Snowpocalypse 2011

O'Hare International Airport Chicago-Pittsburgh

O’Hare International Airport Chicago-Pittsburgh (Photo credit: Wikipedia)

With Facebook and Twitter updates every five minutes, Harper students were anxious to find whether the blizzard of 2011 would cancel their classes on Wednesday, Feb. 2, and Thursday, Feb. 3. Luckily for Harper students, the horrendous weather created a double snow day that will go down in history.

The blizzard conditions affected several large cities including Boston, Detroit, Des Monies, Kansas City, Milwaukee, New York, Oklahoma City, Springfield, St. Louis, and Tulsa. The blizzard also hit both Mexico and Canada with the frigid temperatures, snow, and ice.

In Chicago, the storm reached blizzard conditions around 4:30 p.m. on Jan. 31, with winds exceeding 35 miles-per-hour and whiteout conditions were reported. Chicago Public Schools were cancelled for the following day, Feb. 1, which has not happened since the Blizzard of 1999. Over 39,000 workers were also ordered not to come into work due to the weather. This also included mail services to be stopped and Amtrak through Illinois to be cancelled.

Chicago’s Blizzard of 2011 official snowfall as recorded at O’Hare Airport was 20.2 inches, making it the third largest snowfall in Chicago’s history according to The Examiner.

Records indicate that the blizzard hit Palatine hard, as well as areas near Harper College, as records show 18.5 – 20.5 inches around the campus area. After investigating students at Harper, nearly 50 percent had to spend the day digging or shoveling their way out of their homes.

“So, the day went down in history for us students because we had two snow days. However, the majority of my first snow day I was plowing out my drive way. What a waste of a snow day,” said Steve in Building A.

Even President Ender was plowing his way out of his home. Much of his day was spent with his snow blower digging his families drive way out.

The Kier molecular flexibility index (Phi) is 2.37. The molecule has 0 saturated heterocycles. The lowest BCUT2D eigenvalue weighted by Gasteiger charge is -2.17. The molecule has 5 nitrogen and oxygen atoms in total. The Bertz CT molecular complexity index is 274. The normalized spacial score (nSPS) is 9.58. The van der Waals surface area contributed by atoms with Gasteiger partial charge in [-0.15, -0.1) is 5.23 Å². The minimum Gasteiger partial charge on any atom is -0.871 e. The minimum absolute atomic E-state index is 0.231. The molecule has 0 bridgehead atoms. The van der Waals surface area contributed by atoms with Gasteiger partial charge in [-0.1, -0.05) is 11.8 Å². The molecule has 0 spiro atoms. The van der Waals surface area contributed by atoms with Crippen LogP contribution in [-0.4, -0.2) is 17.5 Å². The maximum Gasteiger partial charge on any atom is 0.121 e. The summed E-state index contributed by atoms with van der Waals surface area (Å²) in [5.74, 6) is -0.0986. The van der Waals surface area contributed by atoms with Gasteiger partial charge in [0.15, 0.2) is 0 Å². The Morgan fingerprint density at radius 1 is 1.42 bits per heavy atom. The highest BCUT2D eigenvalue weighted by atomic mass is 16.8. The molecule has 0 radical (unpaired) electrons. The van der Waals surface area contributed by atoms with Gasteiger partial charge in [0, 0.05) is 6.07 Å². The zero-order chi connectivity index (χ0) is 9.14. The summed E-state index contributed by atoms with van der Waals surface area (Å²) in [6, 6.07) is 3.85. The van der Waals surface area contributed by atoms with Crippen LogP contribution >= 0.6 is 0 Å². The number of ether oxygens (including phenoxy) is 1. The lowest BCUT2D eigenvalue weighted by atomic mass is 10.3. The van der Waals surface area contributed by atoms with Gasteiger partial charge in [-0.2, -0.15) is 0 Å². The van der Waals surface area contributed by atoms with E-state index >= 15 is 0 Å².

“I spent the majority of Wednesday morning with my snow blower. After digging my way out I made my way to Harper to see the damage and progress. After I came home my wife and I had a fire and relaxed,” said Dr. Ender.

Those who were flying or trying to travel that week were asked to stay home and wait for updates.

“The blizzard also has prompted airlines to stop flying in and out of Midway International Airport, while more than 1,300 flights have been canceled at Chicago’s O’Hare International Airport,” according to Karen Pride with the City of Chicago‘s Department of Aviation.

Although there were no students that The Harbinger could find that were flying during the week, there were professors and teachers that do travel. For those who said they were traveling, many of the reports given back were all the same; “re-scheduling” was the first word out of their mouths.

Meteorologist from National Weather Center, Bill Wilson, stated, “The road conditions are going to be very, very, very, very bad. The snow will be heavy, so be careful shoveling it. It’ll be kind of a wet snow.”

When telling students this comment from Wilson many students laughed.

“Are you kidding me? I would not even dare try to shovel the amount of snow that was on my driveway. Luckily for many people that live near me, people either have a snow blower or there are services that come to plow it with a truck,” said Karen in the cafeteria in Building A.

As a student who regularly checked Facebook to see Harper student’s status’ about The Blizzard of 2011, the common status was about Harper College being closed and this double snow day going down in history. One status even went to state, “Thank God Harper is closed, I totally didn’t do my homework for my three classes on Wednesday.”

This blizzard was not only difficult for some students, teachers, and faculty; it was convenient to those needing some sleep and time. Multiple students in the Student Activities Center in Building A commented on their need of sleep and time to get homework done before the following week.

Although the convenience was used to their benefit Dr. Ender explained, “This blizzard will go down in Harper’s history and for those who think that having a double snow day at Harper is common, it is not. This blizzard was very unusual.”


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